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Employment law reforms will focus on 'quality' of UK work, as well as quantity of jobs, says government

The UK government will place the same focus on 'quality' of work as quantity of jobs, and report on this annually as part of efforts to ensure that employment laws reflect modern working practices.

It has committed to "not just protect but build on workers' rights" in its response to an independent review, led by labour market expert Matthew Taylor.

Alongside its response, the government has published four consultation papers exploring how best to give effect to the recommendations of the review, which may include new legislation. The papers cover enforcement of employment rights, particularly on behalf of low-paid and other 'vulnerable' workers; changes to clarify the law around employment status; potential changes to the rules around agency workers; and measures to increase transparency in the UK labour market.

"We recognise the world of work is changing and we have to make sure we have the right structures in place to reflect those changes, enhancing the UK's position as one of the best places in the world to do business," said UK prime minister Theresa May.

The government noted, however, that the review raised "complex issues", and said that it would "consider the impacts of these reforms on business and other groups before implementing changes".

"We've been pleased with the level of engagement – not just from government but from employers and employee representative organisations across the UK and politicians across the political divide – since the publication of our findings," said employment expert Diane Nicol of Pinsent Masons, the law firm behind Out-Law.com, who was appointed to the Taylor review.

"The government has accepted many of our recommendations and in some areas has proposed going slightly further to protect those who may be exploited by one-sided flexibility whilst retaining the flexibility that the British economy benefits from. There needs to be some consultation on certain proposals. The changes can then be put forward as legislation, a good start on which was made by the select committee which previously reviewed the report and made recommendations," she said.

Published in July 2017, the Taylor review made 53 recommendations for changes to employment laws and practices to better reflect modern working patterns. The government has accepted all but one of these recommendations: a proposal to reduce the difference between the National Insurance contributions (NICs) of employees and the self-employed, which it already ruled out as part of the 2016 Budget.

The government is consulting on how best to take forward Taylor's recommendation to introduce more certainty and clarity over whether people in work qualify for full employment rights, should be classed as workers or 'dependent contractors', or should be classed as self-employed. As part of the consultation, it is seeking views on whether there are alternative approaches that could better achieve these aims, and whether any changes are needed to the tests that define the boundary between employment and self-employment for tax purposes.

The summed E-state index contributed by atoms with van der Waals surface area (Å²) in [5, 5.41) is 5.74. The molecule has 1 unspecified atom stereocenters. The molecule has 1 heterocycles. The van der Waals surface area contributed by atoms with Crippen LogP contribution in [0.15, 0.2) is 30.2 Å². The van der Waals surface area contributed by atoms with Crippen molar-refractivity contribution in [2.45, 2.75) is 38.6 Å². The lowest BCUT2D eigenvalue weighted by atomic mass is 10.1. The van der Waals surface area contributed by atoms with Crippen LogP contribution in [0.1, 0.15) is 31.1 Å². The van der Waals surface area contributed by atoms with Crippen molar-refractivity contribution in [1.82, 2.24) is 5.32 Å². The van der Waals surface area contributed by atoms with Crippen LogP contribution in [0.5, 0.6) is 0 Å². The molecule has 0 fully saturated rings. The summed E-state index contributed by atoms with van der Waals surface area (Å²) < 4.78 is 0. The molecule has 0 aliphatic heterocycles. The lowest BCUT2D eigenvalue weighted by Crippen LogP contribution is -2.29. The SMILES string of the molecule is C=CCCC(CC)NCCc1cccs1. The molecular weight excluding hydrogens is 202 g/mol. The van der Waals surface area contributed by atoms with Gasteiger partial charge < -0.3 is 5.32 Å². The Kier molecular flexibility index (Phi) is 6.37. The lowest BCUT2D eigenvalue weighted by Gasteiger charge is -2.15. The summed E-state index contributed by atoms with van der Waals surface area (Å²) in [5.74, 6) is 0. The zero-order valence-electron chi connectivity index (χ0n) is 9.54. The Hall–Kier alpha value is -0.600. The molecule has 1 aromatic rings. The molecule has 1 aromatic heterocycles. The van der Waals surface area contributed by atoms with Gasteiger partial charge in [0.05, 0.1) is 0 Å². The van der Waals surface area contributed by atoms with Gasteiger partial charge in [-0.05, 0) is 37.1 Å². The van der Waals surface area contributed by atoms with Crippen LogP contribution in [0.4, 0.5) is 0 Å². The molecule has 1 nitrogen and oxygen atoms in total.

A second consultation proposes a new set of 'day one' rights for all those classed as workers, including casual and zero-hours workers. These include sick pay and holiday rights, and a new right to a payslip. All workers, including zero-hours and agency workers, could also be given a new right to request a more stable contract, depending on the outcome of the consultation.

The government is also seeking views on how best to enforce a wider range of basic employment rights on behalf of the most vulnerable workers, potentially by HM Revenue and Customs (HMRC). It intends to introduce a 'name and shame' scheme for employers who fail to pay employment tribunal awards against them, and has proposed tougher penalties for employers who show "malice, spite or gross oversight" or who have previously lost similar cases at a tribunal.

The government has also proposed more transparency around agency workers' contractual arrangements, including a clear breakdown of who pays them and any costs or charges deducted from their wages. It is also considering extending the scope of the Employment Agency Standards Inspectorate (EAS) to cover umbrella companies and intermediaries which supply agency workers. The Low Pay Commission will be asked to consider the potential of a higher minimum wage rate for workers on less secure zero hour contracts.

The reform package also includes measures to boost take-up of existing employment rights. The government will also work with businesses to promote awareness and take-up of the right to request flexible working introduced in 2014; launch a campaign to encourage more working parents to opt for shared parental leave; and make sure new and expectant mothers, as well as their employers, know their workplace rights and obligations.

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